I’ve been guilty of publicly bemoaning the complexity of HTTPS. In the past, I’ve purchased SSL certificates from third-party vendors and had trouble installing them. I’ve had certificates expire and had to scramble to fix them. I’ve had to poke and prod hosting companies to help me ensure things were going to renew correctly, and left unsatisfied.
But I’d say in the last few years, this has really chilled out. CSS-Tricks went HTTPS around five years ago, so we’re well past any struggles with insecure content or anything like that. These days my host (and sponsor) Flywheel makes it a flip of a switch in their admin, so it’s entirely no-brainer. The things I have on Netlify are automatically HTTPS. I also tend to put Cloudflare in front of everything, because of all the flip-switch security and performance things they offer, mostly for free. HTTPS is just getting a lot easier.
The name of this blog post is the name of this little microsite project from Troy Hunt: HTTPS is Easy! It’s a four-part series of five-minute videos walking through the process of adding enterprise-grade security to a site quickly and for free with Cloudflare. It almost feels like an ad for Cloudflare, and I couldn’t care less if it is, but Troy says:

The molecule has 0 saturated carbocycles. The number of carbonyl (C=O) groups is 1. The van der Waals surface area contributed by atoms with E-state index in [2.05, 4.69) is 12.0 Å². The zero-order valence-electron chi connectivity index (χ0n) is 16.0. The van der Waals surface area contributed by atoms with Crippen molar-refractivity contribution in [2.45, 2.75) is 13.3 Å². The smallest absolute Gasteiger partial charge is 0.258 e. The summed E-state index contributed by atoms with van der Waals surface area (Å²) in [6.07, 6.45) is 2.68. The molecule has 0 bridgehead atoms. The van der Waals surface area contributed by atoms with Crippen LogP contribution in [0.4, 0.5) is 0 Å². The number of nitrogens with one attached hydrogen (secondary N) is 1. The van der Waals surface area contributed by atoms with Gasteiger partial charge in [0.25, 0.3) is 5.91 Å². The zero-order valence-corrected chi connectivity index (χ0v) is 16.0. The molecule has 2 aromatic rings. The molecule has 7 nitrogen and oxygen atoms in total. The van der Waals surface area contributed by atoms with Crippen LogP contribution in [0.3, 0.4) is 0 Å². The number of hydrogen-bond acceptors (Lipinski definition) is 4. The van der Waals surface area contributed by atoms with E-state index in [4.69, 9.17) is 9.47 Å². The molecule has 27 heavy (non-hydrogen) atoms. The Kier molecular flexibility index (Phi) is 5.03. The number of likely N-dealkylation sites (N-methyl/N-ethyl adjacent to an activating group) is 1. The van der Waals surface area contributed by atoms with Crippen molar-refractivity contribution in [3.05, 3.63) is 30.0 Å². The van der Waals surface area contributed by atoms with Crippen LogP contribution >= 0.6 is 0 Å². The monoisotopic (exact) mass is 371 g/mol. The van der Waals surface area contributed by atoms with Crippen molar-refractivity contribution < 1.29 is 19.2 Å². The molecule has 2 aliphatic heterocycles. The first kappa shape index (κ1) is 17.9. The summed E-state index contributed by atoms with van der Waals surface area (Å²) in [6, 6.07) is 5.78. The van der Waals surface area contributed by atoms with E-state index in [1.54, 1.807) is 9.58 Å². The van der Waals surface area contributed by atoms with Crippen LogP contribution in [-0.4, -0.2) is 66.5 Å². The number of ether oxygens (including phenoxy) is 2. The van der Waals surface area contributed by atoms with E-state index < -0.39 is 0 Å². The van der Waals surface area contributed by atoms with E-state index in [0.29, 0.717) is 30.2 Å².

[…] this isn’t a commercial activity on my behalf; Cloudflare didn’t engage me to create this and it’ll come as a surprise to them the first time they see it.
It really is easy and free, so I feel like I’m doing my duty here in making up for past complaints about HTTPS.
Part of what helps me feel more confident is minimizing the number of setups I have for different things. All my WordPress sites are on Flywheel — they aren’t scattered around, so I don’t have to learn multiple systems. All my deployment is through Buddy. All my domains are on a single registrant, so what I learn in managing one domain is useful for all of them. All my sites run through Cloudflare, so I feel confident in my management skills there. This kind of consolidation is good at keeping my stress levels low.
One thing to consider is that depending on how you have it set up, your data may not be encrypted between Cloudflare and your server (Cloudflare themselves only encrypt between the client and Cloudflare). It’s still a lot better than nothing, but does mean there is a vector of attack there. You have to trust Cloudflare and trust that they won’t be compromised while at Cloudflare or en route to your server.